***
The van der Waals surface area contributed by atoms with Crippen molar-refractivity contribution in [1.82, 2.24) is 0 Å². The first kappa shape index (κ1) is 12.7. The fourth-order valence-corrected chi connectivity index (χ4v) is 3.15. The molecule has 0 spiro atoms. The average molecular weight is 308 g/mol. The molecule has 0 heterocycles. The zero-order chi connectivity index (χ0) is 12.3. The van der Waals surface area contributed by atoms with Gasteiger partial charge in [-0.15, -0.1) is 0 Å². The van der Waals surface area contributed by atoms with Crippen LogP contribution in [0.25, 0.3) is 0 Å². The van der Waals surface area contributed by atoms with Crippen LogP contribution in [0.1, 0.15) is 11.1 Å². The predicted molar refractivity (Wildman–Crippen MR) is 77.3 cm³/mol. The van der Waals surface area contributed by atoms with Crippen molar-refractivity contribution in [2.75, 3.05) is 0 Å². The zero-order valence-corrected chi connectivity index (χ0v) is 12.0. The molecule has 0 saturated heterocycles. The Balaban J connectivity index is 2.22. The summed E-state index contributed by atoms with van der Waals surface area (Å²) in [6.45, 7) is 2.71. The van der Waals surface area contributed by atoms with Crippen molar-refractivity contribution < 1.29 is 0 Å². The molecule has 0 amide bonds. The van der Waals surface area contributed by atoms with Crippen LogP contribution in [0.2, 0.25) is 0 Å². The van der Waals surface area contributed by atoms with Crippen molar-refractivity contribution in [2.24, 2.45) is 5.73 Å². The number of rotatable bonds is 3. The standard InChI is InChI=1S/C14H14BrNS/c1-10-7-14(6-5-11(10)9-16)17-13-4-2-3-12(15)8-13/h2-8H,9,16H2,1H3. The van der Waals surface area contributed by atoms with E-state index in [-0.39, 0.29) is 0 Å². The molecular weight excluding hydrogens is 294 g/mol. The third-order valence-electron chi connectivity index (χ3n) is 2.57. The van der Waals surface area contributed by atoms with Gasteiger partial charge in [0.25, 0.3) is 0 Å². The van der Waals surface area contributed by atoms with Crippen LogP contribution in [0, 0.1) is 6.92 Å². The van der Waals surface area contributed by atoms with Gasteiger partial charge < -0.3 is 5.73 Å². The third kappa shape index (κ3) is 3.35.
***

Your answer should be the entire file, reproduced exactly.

The van der Waals surface area contributed by atoms with Crippen molar-refractivity contribution in [1.82, 2.24) is 0 Å². The first kappa shape index (κ1) is 12.7. The fourth-order valence-corrected chi connectivity index (χ4v) is 3.15. The molecule has 0 spiro atoms. The average molecular weight is 308 g/mol. The molecule has 0 heterocycles. The zero-order chi connectivity index (χ0) is 12.3. The van der Waals surface area contributed by atoms with Gasteiger partial charge in [-0.15, -0.1) is 0 Å². The van der Waals surface area contributed by atoms with Crippen LogP contribution in [0.25, 0.3) is 0 Å². The van der Waals surface area contributed by atoms with Crippen LogP contribution in [0.1, 0.15) is 11.1 Å². The predicted molar refractivity (Wildman–Crippen MR) is 77.3 cm³/mol. The van der Waals surface area contributed by atoms with Crippen molar-refractivity contribution in [2.75, 3.05) is 0 Å². The zero-order valence-corrected chi connectivity index (χ0v) is 12.0. The molecule has 0 saturated heterocycles. The Balaban J connectivity index is 2.22. The summed E-state index contributed by atoms with van der Waals surface area (Å²) in [6.45, 7) is 2.71. The van der Waals surface area contributed by atoms with Crippen molar-refractivity contribution < 1.29 is 0 Å². The molecule has 0 amide bonds. The van der Waals surface area contributed by atoms with Crippen LogP contribution in [0.2, 0.25) is 0 Å². The van der Waals surface area contributed by atoms with Crippen molar-refractivity contribution in [2.24, 2.45) is 5.73 Å². The number of rotatable bonds is 3. The standard InChI is InChI=1S/C14H14BrNS/c1-10-7-14(6-5-11(10)9-16)17-13-4-2-3-12(15)8-13/h2-8H,9,16H2,1H3. The van der Waals surface area contributed by atoms with E-state index in [-0.39, 0.29) is 0 Å². The molecular weight excluding hydrogens is 294 g/mol. The third-order valence-electron chi connectivity index (χ3n) is 2.57. The van der Waals surface area contributed by atoms with Gasteiger partial charge in [0.25, 0.3) is 0 Å². The van der Waals surface area contributed by atoms with Crippen LogP contribution in [0, 0.1) is 6.92 Å². The van der Waals surface area contributed by atoms with Gasteiger partial charge < -0.3 is 5.73 Å². The third kappa shape index (κ3) is 3.35.